Another difference is that the Great Wave actually ended. The Johnson-Reed Act of 1924, which celebrates its 100th anniversary this year, sharply curtailed immigration for 40 years and helped facilitate assimilation. Those who dismiss concerns about today’s immigrants using analogies to the Irish are rarely in favor of any such restriction now to encourage assimilation. On the contrary, most seem unbothered by the Census Bureau’s projections of record-breaking immigration throughout this century.

A second reason the Irish Retort fails is that its premise is wrong: The Irish did not fully assimilate. No group does. Research across a wide range of academic fields finds that immigrants and their descendants do not become clones of the native population. Instead, as Jones puts it, they “transplant” key cultural values from the Old Country into their new one. The historian David Hackett Fischer observed that even the original British settlers in North America differed among themselves in their approaches to education, civics, trust, crime, and government structure. The differences between, say, Puritan-settled New England and Scotch-Irish-settled Appalachia are still apparent today.

As new immigrants followed the initial settlers, each wave imported cultures that permanently changed the United States. For an illustration, consider that the level of trust and civic engagement among European American groups correlates strongly with the level of trust and civic engagement among corresponding groups in Europe. Put concretely, Sweden has a more civic culture than Ireland, which itself has a more civic culture than Italy. In the United States, the same order emerges: Swedish Americans are more civic than Irish Americans, who are more civic than Italian Americans. Once we understand the reality of cultural persistence, then “They said the same thing about the Irish!” becomes an obviously inadequate defense of mass immigration.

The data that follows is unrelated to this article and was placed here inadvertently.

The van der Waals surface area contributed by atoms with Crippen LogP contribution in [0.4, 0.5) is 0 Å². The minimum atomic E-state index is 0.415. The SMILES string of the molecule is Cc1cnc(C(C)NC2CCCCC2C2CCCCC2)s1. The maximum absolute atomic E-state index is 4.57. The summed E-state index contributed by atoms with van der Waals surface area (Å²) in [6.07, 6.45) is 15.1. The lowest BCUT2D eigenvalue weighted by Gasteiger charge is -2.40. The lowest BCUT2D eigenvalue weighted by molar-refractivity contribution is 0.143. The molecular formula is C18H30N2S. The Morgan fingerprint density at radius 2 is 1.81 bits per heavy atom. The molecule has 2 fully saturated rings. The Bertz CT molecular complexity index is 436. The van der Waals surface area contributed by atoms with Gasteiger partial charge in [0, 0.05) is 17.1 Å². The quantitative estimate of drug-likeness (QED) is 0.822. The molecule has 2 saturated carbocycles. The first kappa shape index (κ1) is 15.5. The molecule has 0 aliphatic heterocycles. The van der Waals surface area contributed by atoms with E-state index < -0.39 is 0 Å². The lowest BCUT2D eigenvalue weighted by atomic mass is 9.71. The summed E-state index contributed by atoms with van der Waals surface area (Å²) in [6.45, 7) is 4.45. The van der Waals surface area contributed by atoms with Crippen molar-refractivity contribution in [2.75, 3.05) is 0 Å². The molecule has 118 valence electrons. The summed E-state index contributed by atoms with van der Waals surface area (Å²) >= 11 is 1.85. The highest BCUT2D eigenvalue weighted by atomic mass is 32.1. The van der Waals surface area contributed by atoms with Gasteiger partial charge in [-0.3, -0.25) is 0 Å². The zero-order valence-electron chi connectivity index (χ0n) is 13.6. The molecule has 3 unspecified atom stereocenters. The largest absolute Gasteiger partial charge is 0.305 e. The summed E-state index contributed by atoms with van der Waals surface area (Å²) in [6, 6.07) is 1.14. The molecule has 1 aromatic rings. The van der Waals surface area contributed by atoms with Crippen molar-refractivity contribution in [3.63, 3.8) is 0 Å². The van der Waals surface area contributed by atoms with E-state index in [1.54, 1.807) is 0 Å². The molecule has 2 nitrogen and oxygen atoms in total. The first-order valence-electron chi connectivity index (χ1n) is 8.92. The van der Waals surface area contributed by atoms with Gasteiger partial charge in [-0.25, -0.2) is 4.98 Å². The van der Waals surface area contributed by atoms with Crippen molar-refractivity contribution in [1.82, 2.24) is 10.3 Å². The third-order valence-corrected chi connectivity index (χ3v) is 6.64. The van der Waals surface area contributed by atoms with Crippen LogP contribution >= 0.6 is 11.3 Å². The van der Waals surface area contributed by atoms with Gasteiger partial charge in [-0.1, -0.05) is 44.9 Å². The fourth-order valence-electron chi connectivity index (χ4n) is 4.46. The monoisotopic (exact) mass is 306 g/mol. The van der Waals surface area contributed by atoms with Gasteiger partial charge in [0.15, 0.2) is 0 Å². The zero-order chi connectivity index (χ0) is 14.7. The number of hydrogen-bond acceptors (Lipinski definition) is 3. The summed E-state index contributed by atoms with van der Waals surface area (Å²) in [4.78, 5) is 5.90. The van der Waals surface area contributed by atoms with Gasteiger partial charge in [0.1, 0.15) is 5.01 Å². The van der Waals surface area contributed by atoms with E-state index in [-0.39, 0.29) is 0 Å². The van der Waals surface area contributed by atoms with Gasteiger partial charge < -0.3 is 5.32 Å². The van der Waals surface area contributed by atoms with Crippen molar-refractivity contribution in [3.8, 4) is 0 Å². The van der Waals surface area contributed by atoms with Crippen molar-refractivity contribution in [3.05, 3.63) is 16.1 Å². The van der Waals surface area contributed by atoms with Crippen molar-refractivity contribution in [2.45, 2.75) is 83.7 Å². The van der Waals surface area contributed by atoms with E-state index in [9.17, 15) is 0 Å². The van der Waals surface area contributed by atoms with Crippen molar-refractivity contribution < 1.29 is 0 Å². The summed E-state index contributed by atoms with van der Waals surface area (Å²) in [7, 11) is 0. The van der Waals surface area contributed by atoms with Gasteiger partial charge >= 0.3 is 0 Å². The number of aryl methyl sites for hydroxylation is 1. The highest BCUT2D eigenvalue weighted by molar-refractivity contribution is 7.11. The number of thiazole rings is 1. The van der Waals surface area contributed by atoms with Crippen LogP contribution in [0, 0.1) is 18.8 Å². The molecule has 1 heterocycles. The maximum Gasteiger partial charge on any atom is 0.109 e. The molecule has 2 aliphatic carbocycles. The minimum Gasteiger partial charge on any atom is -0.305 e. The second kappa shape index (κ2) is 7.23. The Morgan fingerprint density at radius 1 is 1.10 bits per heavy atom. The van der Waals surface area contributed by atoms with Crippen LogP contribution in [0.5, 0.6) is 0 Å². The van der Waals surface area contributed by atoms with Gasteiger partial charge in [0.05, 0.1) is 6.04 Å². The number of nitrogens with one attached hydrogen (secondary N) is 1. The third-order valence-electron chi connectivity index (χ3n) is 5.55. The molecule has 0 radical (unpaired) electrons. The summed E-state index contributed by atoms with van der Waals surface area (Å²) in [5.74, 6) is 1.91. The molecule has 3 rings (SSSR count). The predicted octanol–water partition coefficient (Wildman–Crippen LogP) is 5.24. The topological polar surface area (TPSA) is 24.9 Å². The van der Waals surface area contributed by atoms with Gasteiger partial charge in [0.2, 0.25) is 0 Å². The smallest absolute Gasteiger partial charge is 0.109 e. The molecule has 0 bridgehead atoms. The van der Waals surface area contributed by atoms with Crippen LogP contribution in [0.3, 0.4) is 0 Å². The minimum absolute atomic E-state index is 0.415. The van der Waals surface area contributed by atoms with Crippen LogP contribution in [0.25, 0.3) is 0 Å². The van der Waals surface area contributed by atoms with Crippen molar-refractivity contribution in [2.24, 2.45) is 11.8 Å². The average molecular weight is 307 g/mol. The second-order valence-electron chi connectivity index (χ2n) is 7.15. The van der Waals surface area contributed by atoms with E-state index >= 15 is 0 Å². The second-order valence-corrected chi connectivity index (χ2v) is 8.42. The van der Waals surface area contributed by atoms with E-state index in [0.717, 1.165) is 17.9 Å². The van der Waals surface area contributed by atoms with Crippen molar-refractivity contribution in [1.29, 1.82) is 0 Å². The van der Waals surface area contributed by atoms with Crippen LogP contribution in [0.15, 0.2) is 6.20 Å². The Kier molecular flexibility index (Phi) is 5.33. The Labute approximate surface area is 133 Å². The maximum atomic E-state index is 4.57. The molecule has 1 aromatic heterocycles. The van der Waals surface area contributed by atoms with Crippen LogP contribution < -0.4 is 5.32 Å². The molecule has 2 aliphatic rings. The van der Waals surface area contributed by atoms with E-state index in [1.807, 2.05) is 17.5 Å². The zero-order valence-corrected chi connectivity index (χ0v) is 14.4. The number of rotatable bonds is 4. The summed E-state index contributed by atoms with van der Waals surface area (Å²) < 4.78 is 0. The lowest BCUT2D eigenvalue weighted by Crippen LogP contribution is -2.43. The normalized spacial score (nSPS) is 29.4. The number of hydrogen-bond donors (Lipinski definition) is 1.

Closely related to cultural change is political change, and a minimum-immigration policy would slow this down as well. With about two-thirds supporting Democratic presidential candidates, naturalized citizens make clear with their voting patterns that immigration bolsters the political strength of the left. The present border crisis may indeed be born of the Biden’s administration’s desire to import more voters, or it may simply reflect distaste for immigration restriction in general. Either way, the consequences are the same: a leftward shift in the nation’s politics. Conservatives are obviously going to be more upset with this situation than progressives are, but newcomers bringing rapid political change of any kind undermines democratic legitimacy. In what sense do people have the right to shape any of their own associations — at the level of family, club, neighborhood, or state — if they lack the power to regulate membership?